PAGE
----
“Be good to yourself” is something we would say to our loved ones when we witness them beating themselves up. Yet, we rarely take our own advice. Unlike compassion, self-kindness often feels unnatural. In today’s society of achievements, we succumb to rationing self-love as if it were something that needs to be painstakingly deserved. However, it is not.
Self-love is dynamic and expands as we grow psychologically. It is not something that you can attain through a makeover, inspirational read, career achievements, or a new relationship. It’s not simply feeling good or motivated to take on the world. It is knowing and accepting yourself, being comfortable with who you are. Self-love means being autonomous and centred in your life purpose and values.
This article will explore the science behind self-love and self-kindness, and give you eight research-based tips on how to be good to yourself.
“Be good to yourself” is much more than a phrase. It is a foundational tenet of many psychological interventions. The reason? It is an essential ingredient of well-being. Through self-love, both our minds and our bodies can function optimally.
For a long time, researchers and practitioners were aware of the effects of self-kindness on psychological and physical health. A recent study revealed the mechanism behind its benefits. It switches off our threat response, calms our heart rate, and, overall, enables us to respond flexibly to situations.
Be good for yourself: self-love is essential for well-being shutterstock/kues
The threat (or, the fight or flight) response to stressful situations is adaptive to a point. However, for a modern human, on most occasions, this reaction is overly intensive. After all, there isn’t a prehistoric carnivore chasing us. So, consistently practising self-love and managing to switch this extreme automatic reaction off boosts our immune system. By doing so, we give ourselves the best chance of healing and prospering.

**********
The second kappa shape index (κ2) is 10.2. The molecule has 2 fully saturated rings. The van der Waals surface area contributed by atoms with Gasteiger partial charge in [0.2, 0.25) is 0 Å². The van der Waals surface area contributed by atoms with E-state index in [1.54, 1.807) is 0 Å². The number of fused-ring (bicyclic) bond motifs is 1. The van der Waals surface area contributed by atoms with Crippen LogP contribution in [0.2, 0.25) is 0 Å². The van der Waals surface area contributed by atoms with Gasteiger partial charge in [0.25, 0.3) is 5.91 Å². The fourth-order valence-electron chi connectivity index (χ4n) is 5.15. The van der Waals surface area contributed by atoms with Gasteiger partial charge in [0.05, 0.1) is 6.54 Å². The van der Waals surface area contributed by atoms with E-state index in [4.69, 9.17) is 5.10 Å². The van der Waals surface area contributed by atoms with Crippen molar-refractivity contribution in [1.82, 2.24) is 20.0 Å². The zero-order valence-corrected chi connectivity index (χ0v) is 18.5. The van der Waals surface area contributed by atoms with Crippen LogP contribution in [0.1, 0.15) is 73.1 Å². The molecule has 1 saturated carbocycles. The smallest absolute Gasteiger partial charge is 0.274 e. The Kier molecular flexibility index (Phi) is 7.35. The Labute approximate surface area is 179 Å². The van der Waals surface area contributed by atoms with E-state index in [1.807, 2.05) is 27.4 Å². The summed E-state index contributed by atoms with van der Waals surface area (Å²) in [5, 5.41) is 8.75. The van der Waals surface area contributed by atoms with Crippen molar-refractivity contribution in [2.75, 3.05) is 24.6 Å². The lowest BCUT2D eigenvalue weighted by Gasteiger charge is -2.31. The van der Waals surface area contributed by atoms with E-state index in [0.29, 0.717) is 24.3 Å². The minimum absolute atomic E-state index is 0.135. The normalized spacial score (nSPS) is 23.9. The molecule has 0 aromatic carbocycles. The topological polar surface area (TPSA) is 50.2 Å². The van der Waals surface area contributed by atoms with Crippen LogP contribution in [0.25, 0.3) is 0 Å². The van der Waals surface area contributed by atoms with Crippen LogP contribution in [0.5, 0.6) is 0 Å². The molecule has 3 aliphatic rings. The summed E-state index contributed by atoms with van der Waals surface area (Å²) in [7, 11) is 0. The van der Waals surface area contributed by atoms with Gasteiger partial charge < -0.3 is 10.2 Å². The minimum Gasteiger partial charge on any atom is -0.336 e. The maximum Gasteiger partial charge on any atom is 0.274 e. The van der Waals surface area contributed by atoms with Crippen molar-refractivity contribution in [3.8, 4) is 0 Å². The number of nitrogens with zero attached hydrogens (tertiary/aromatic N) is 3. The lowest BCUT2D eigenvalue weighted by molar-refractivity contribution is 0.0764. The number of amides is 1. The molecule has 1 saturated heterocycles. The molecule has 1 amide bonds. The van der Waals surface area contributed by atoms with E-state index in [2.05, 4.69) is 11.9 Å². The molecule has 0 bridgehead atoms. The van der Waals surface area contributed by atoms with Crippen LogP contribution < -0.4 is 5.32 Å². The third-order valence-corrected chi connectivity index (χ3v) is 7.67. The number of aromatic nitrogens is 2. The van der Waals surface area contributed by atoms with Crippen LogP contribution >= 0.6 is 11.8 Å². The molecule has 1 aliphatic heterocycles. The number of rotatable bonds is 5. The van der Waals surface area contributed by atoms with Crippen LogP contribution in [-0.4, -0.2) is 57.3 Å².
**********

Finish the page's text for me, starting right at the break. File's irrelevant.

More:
For the majority of people, the habit of being unconstructively self-critical is deeply engrained in their psyche. Most of us expect to see results (educational, professional, or social achievements) before we can begin to love ourselves.
So, being good to yourself probably won’t become your default state of mind on its own. You need to commit to practising it. We give you eight techniques you can easily incorporate into your life to start making the difference.
Even though it’s not a panacea, mindfulness remains at the top of the list of beneficial techniques in a variety of situations. It teaches us to observe our inner world without judgement. If you want to be good to yourself, accepting whatever it may be that you’re feeling or thinking is the first prerequisite. Mindfulness gives us the necessary self-esteem and unconditional self-acceptance we need to feel comfortable with ourselves.
Not being perfect stings. We know. We all have an image of the ideal self in our heads. Looking at the discrepancy between who we are and who we want to be is unpleasant at the very least. Nonetheless, to be good to yourself doesn’t mean lying, flattering, or turning a blind eye to your shortcomings.
Self-love means not bashing yourself over your flaws. It means building a healthier response to your failures and imperfections. Accepting that you’re not impeccable will gradually lead you to a realistic image of your self-worth.
Once you’ve brought your weaknesses and emotions to the light of the day through being mindful and truthful, you can begin to shift your attitude. When you ignore or deny your limitations, you are giving the power away. Because you don’t want that, it’s time to come up with affirmations that will resonate with your true self.
“'Be good to yourself' is much more than a phrase. It is a foundational tenet of many psychological interventions.”